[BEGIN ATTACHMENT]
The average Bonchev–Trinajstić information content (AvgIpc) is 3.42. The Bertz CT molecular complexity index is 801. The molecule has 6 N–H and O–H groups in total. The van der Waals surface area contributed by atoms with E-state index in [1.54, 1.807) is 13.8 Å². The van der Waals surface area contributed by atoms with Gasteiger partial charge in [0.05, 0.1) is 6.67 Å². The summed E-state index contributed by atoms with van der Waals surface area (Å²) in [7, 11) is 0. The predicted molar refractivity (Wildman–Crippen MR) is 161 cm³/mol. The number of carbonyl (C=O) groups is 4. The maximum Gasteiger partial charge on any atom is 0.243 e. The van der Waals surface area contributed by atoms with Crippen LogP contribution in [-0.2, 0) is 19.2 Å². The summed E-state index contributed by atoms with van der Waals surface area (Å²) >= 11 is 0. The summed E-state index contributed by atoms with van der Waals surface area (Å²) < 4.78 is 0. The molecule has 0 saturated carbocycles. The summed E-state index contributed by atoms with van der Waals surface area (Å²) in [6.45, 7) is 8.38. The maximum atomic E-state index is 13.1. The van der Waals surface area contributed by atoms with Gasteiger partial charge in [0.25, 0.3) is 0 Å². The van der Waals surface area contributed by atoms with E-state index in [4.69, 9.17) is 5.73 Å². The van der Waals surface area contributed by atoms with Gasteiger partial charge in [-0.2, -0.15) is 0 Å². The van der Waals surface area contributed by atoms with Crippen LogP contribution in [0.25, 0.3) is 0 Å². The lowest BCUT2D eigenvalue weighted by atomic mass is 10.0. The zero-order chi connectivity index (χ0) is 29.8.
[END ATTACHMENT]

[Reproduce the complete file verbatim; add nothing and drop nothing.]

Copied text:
The average Bonchev–Trinajstić information content (AvgIpc) is 3.42. The Bertz CT molecular complexity index is 801. The molecule has 6 N–H and O–H groups in total. The van der Waals surface area contributed by atoms with E-state index in [1.54, 1.807) is 13.8 Å². The van der Waals surface area contributed by atoms with Gasteiger partial charge in [0.05, 0.1) is 6.67 Å². The summed E-state index contributed by atoms with van der Waals surface area (Å²) in [7, 11) is 0. The predicted molar refractivity (Wildman–Crippen MR) is 161 cm³/mol. The number of carbonyl (C=O) groups is 4. The maximum Gasteiger partial charge on any atom is 0.243 e. The van der Waals surface area contributed by atoms with Crippen LogP contribution in [-0.2, 0) is 19.2 Å². The summed E-state index contributed by atoms with van der Waals surface area (Å²) >= 11 is 0. The summed E-state index contributed by atoms with van der Waals surface area (Å²) < 4.78 is 0. The molecule has 0 saturated carbocycles. The summed E-state index contributed by atoms with van der Waals surface area (Å²) in [6.45, 7) is 8.38. The maximum atomic E-state index is 13.1. The van der Waals surface area contributed by atoms with Gasteiger partial charge in [0.25, 0.3) is 0 Å². The van der Waals surface area contributed by atoms with E-state index in [4.69, 9.17) is 5.73 Å². The van der Waals surface area contributed by atoms with Gasteiger partial charge in [-0.2, -0.15) is 0 Å². The van der Waals surface area contributed by atoms with Crippen LogP contribution in [0.25, 0.3) is 0 Å². The lowest BCUT2D eigenvalue weighted by atomic mass is 10.0. The zero-order chi connectivity index (χ0) is 29.8.